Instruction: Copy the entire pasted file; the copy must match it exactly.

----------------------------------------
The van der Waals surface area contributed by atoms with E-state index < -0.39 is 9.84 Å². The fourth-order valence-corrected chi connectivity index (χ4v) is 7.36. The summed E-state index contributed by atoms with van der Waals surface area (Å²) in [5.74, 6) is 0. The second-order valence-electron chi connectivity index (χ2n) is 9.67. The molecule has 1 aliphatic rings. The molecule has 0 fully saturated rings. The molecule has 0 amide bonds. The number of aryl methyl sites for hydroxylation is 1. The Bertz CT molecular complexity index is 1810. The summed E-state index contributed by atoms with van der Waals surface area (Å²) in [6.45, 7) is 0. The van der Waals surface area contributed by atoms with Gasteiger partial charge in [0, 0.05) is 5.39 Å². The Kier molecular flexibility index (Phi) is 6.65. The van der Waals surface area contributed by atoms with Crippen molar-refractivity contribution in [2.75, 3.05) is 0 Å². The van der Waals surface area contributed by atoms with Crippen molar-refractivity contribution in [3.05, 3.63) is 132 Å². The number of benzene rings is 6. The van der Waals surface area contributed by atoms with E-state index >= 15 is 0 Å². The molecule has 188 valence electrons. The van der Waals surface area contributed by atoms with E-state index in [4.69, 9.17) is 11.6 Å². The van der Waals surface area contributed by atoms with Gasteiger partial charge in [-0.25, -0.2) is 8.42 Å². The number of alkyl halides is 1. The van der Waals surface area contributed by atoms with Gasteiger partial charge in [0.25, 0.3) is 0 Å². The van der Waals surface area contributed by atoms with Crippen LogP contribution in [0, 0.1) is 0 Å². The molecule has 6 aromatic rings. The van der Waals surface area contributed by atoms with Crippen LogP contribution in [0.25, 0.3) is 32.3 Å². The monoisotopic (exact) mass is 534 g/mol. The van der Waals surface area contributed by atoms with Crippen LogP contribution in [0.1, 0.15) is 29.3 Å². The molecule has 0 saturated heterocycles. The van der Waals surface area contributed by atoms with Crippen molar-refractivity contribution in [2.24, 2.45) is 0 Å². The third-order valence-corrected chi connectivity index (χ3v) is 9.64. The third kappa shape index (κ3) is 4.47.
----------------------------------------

The van der Waals surface area contributed by atoms with E-state index < -0.39 is 9.84 Å². The fourth-order valence-corrected chi connectivity index (χ4v) is 7.36. The summed E-state index contributed by atoms with van der Waals surface area (Å²) in [5.74, 6) is 0. The second-order valence-electron chi connectivity index (χ2n) is 9.67. The molecule has 1 aliphatic rings. The molecule has 0 fully saturated rings. The molecule has 0 amide bonds. The number of aryl methyl sites for hydroxylation is 1. The Bertz CT molecular complexity index is 1810. The summed E-state index contributed by atoms with van der Waals surface area (Å²) in [6.45, 7) is 0. The van der Waals surface area contributed by atoms with Gasteiger partial charge in [0, 0.05) is 5.39 Å². The Kier molecular flexibility index (Phi) is 6.65. The van der Waals surface area contributed by atoms with Crippen molar-refractivity contribution in [2.75, 3.05) is 0 Å². The van der Waals surface area contributed by atoms with Crippen molar-refractivity contribution in [3.05, 3.63) is 132 Å². The number of benzene rings is 6. The van der Waals surface area contributed by atoms with E-state index >= 15 is 0 Å². The molecule has 188 valence electrons. The van der Waals surface area contributed by atoms with E-state index in [4.69, 9.17) is 11.6 Å². The van der Waals surface area contributed by atoms with Gasteiger partial charge in [-0.25, -0.2) is 8.42 Å². The number of alkyl halides is 1. The van der Waals surface area contributed by atoms with Gasteiger partial charge in [0.25, 0.3) is 0 Å². The van der Waals surface area contributed by atoms with Crippen LogP contribution in [0, 0.1) is 0 Å². The molecule has 6 aromatic rings. The van der Waals surface area contributed by atoms with Crippen LogP contribution in [0.25, 0.3) is 32.3 Å². The monoisotopic (exact) mass is 534 g/mol. The van der Waals surface area contributed by atoms with Crippen LogP contribution in [0.1, 0.15) is 29.3 Å². The molecule has 0 saturated heterocycles. The van der Waals surface area contributed by atoms with Crippen molar-refractivity contribution in [2.24, 2.45) is 0 Å². The third-order valence-corrected chi connectivity index (χ3v) is 9.64. The third kappa shape index (κ3) is 4.47.